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Online Algorithms. Motivation and Definitions Paging Problem Competitive Analysis Online Load Balancing. Motivation. In many settings, an algorithm needs to make a decision “online” without complete knowledge of the input.

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online algorithms
Online Algorithms
  • Motivation and Definitions
  • Paging Problem
  • Competitive Analysis
  • Online Load Balancing
motivation
Motivation
  • In many settings, an algorithm needs to make a decision “online” without complete knowledge of the input.
  • For example, when a page fault occurs, the virtual memory system must decide on a page to evict without knowing what future requests will be
  • We model this lack of knowledge of the future by defining the concept of online problems
definition
Definition
  • Optimization problem P
    • Goal is to minimize or maximize some cost/value
  • Input is given as a sequence of requests σ
    • σ1, σ2, …
  • An algorithm A must service request σi without knowledge of future requests (including whether or not there are more requests)
  • A(σ) represents the cost of using algorithm A to service sequence σ
example paging problem
Example: Paging Problem
  • Setting
    • We have k fast memory pages and an infinite number of slow memory pages
    • Input: A sequence of requests for slow memory pages
      • If the page currently also resides in fast memory (hit), we can service this page with 0 cost
      • If the page only resides in slow memory (fault), we must bring the page into fast memory and evict a page currently in fast memory for cost 1
    • Goal: Process the requests with minimum cost.
the offline version of the problem
The offline version of the problem
  • Suppose we knew the entire request sequence in advance. What is the optimal way to handle any page fault?
    • 2 fast memory pages
    • σ =1, 3, 1, 2, 1, 3, 2, 3, 1, 3, 1, 2, 2, 1, 3, 2
worst case analysis of online algorithms
Worst-case Analysis of Online Algorithms
  • What are some natural online algorithms we can define for this problem?
  • Show that for every online algorithm A, there exists a request sequence σA such that A performs poorly on σA
  • What does this imply about using this form of worst-case analysis for online algorithms? What is a good online algorithm for the paging problem given this performance metric?
competitive analysis
Competitive Analysis
  • Let A(σ) denote algorithm A’s cost on input sequence σ
  • Let Opt(σ) denote the optimal algorithm’s cost on input sequence σ
  • We say that algorithm A is c-competitive if for any sequence σ and some constant b, A(σ) ≤ c Opt(σ) + b
    • Essentially that A(s)/Opt(s) ≤ c
  • The competitive ratio cA is the infimum of {c | A is c-competitive}.
  • The optimal competitive ratio for a problem is
    • infimumA cA
2 example online algorithms
2 example online algorithms
  • Consider the following two algorithms
    • MRU (evict the most recently used page)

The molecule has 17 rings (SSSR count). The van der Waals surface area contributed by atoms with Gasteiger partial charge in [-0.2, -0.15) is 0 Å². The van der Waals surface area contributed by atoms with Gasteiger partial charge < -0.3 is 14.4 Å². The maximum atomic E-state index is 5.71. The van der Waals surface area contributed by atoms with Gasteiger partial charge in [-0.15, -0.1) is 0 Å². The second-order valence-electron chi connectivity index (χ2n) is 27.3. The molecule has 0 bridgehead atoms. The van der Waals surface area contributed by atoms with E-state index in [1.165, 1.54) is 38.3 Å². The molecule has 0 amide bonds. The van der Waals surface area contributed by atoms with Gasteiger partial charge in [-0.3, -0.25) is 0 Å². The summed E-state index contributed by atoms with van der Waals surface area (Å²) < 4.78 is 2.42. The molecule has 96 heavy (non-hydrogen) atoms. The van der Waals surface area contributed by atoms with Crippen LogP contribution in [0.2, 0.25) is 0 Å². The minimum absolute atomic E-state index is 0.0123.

• LRU (evict the least recently used page)
  • Consider a scenario with 2 fast memory pages and the following request sequences
    • σ1 = 1, 2, 3, 1, 2, 3, 1, 2, 3, 1, 2, 3, …
    • σ2 = 1, 2, 3, 2, 3, 2, 3, 2, 3, 2, 3, 2, …
    • What is LRU(σ1)/OPT(σ1) ? MRU(σ1)/OPT(σ1) ?
    • What is LRU(σ2)/OPT(σ2) ? MRU(σ2)/OPT(σ2) ?
general questions
General questions
  • Show that for any online algorithm A, there exists a request sequence σA such that A faults on every request of σA while OPT faults on at most /k requests of σA where there are k fast memory pages and there are k+1 slow memory pages
  • What does this result imply about the best possible competitive ratio of any online algorithm for the paging problem.
  • How can we try to show that LRU achieves this competitive ratio?
example online load balancing
Example: Online Load Balancing
  • Setting
    • We have m identical machines
    • Input: A sequence of jobs with loads σi
      • We must assign each job to a machine before the next job arrives
    • Goal: Assign jobs to machines so that the maximum load on any machine is minimized
the offline version of the problem1
The offline version of the problem
  • Suppose we knew the entire request sequence in advance.
  • Consider the following problem instance:
    • 2 machines
    • σ =1, 7, 9, 12, 15, 7, 9
  • What is optimal solution for this instance?
  • What can you say about the hardness of this offline problem?
online algorithms and questions
Online Algorithms and Questions
  • What is an obvious greedy strategy for this problem?
  • Consider the following two lower bounds on OPT(σ)
    • OPT(σ) ≥ maxi σi (largest job is on some machine)
    • OPT(σ) ≥ Σi σi/m (at best total load is divided evenly)
  • Prove that the greedy strategy has a competitive ratio of 2 – 1/m
    • Consider the last job j placed on the max loaded machine for greedy
    • Greedy(σ) = h, the load of the machine before job j, + σj
    • Using the lower bound above, argue that Greedy(σ) ≤ (2-1/m) OPT(σ)
  • Find specific input instances σ where Greedy(σ) = (2-1/m) OPT(σ) for m=2 and 3.
  • For these input instances, could any online algorithm do better? Argue why not.
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